Eviatar added that the Defense Department has refused to allow human rights observers and journalists to speak to detainees imprisoned at Guantanamo, many of whom have already been cleared for release or transfer, or Bagram, “the other official and much larger detention center” in Afghanistan and “ask them what their lives are really like there.”
“That in itself negates the positive spin they’re trying to put on an inherently deplorable situation,” she added. “The military shouldn’t be surprised to hear that its video is outraging people in other countries who have lost family, friends and community members due to the US indefinite detention scheme.”
Breasseale said the last time B-roll footage was “updated” was more than one year ago, and he noted the Defense Department works closely with the International Committee of the Red Cross, “which has access to all detainees interned by the Department of Defense.”
Wingard, however, does not believe al-Kandari’s presence in the video is coincidental. He said al-Kandari was transferred to Camp 6 a week or so before the Pentagon said the video was shot. Al-Kandari had spent the past five months in solitary confinement for taking part in a hunger strike to protest the seizure of his “personal belongings,” which included” his “attorney/client information folders,” Wingard said.
“I believe he ended up in the video so the US government could show the Kuwaitis that he was in good health after spending months in isolation,” Wingard said.
Al-Kandari, who speaks English, was previously housed in Camp 1 along with ten other detainees who speak English, are well-educated and whom the DoD had segregated because the agency believed they were “troublemakers” and an “influence” on other Guantanamo prisoners, according to several Guantanamo guards.
Guantanamo officials began the process of permanently shuttering camps 4 and 1 in January and moved all of the detainees interned there to camps 5 and 6 in preparation for an executive order signed by President Obama in March establishing a policy of indefinite detention for dozens of Guantanamo detainees.
Wingard, who holds a top-secret security clearance, said since al-Kandari was moved to Camp 6 he was told by Guantanamo officials that prison personnel “will now be doing a ‘cursory’ review of all written correspondence between [al-Kandari] and me, which even under the Bush administration was treated as off limits.”
Wingard said, in the past, when he sent mail to al-Kandari at Guantanamo it was received by a Defense Department liaison who “printed it off and put it in sealed envelope which was then given to the government.”
“The government would then unseal the envelope in the presence of Fayiz and hand him the confidential mail,” Wingard said. “Now, instead of opening the mail in front of him, they do a ‘cursory’ review before delivering the mail to him and decide what he should and shouldn’t get. Additionally, they have taken all all our past correspondence to conduct a ‘review’ of each item. I have instructed Fayiz, and my other client, [Afghan] Abdul Ghani, to destroy all our legal correspondence going forward to prevent the government from taking it in the future.”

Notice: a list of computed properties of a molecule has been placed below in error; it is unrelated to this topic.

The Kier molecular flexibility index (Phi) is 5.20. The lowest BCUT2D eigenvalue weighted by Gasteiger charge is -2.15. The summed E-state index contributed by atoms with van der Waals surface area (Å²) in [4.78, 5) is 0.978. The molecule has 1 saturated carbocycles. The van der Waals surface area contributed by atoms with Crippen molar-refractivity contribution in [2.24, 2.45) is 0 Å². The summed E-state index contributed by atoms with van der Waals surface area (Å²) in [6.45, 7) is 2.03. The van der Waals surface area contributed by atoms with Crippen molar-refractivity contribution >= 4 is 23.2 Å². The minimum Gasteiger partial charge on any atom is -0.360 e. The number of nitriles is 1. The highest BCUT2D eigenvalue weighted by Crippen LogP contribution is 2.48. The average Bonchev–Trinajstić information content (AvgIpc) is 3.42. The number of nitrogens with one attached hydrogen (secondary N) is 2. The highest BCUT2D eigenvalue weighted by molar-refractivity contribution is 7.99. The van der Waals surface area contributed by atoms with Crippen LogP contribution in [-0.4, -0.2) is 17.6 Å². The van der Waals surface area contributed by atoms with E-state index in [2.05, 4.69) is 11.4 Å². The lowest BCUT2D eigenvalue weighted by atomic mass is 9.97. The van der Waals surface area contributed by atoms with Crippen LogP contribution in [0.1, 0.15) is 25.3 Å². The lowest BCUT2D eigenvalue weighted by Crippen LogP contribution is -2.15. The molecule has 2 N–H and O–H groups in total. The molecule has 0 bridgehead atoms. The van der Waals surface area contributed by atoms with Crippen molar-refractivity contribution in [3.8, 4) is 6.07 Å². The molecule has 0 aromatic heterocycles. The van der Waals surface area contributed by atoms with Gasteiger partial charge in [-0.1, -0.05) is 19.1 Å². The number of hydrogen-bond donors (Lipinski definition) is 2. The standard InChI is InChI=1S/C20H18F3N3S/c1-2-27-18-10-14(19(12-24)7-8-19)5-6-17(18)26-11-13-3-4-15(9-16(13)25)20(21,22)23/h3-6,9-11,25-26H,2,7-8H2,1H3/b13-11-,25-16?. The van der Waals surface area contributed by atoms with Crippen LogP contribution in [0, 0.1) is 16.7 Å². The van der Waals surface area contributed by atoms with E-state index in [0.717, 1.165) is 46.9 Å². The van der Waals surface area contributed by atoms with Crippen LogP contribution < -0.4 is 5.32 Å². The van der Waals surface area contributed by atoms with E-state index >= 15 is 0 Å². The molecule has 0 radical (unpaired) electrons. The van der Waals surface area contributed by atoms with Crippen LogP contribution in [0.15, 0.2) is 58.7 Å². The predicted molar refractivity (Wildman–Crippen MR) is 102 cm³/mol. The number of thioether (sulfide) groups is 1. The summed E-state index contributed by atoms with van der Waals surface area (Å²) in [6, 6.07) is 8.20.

Breasseale was unavailable to respond to follow-up questions about Wingard’s claims.
In the lead up to al-Nashiri’s military commission trial, the new commander of the Guantanamo, Navy Rear Adm. David B. Woods, authorized the seizure and review of high-value detainees’ legal mail and other materials from the top-secret camp where they reside. The military judge presiding over Nashiri’s tribunal has since ordered an end to the practice.
Al-Kandari, a humanitarian aid worker, who said he was in Afghanistan in 2001 to help repair a mosque and build two wells, was captured by the Northern Alliance in December 2001 and sold to US forces for a bounty. US government officials claimed in a November 2008 military commission charge sheet that al-Kandari was was an adviser to Osama bin Laden, training al-Qaeda recruits and “produced recruitment audio and video tapes which encouraged membership in al-Qaeda and participation in jihad.”
US District Court Judge Colleen Kollar-Kotelly denied al-Kandari’s petition for habeas corpus last year, citing inconsistencies in his statements about his reasons for being in Afghainstan even though she said the reliability of the government’s evidence against him was questionable.
The government’s entire case against al-Kandari, who Wingard said was subjected to “hundreds of ‘enhanced interrogation’ sessions, which included “physical assaults,” sleep deprivation, stress positions, loud music and temperature extremes, is based almost entirely on hearsay evidence obtained from other detainees.
Al-Kandari appealed Kollar-Kotelly’s decision. Oral arguments in the case was scheduled to be heard Friday in the Court of Appeals for the District of Columbia Circuit, but was canceled by the court.
UPDATE: Wingard claims this is another video clip of al-Kandari, seen standing in a cage hanging laundry, that the Pentagon released within the past two weeks. The one-minute, thirty-one second video was posted on YouTube November 7, and has has been viewed more than 18,000 times. According to Wingard, this video has also caused an uproar among Kuwaitis who believe the detainee is al-Kandari. Neither Breasseale nor another Defense Department spokesperson was available Saturday to confirm whether the clip was produced by Joint Task Force-Guantanamo and if it was part of the same B-roll footage provided to the media during Nashiri’s arraignment.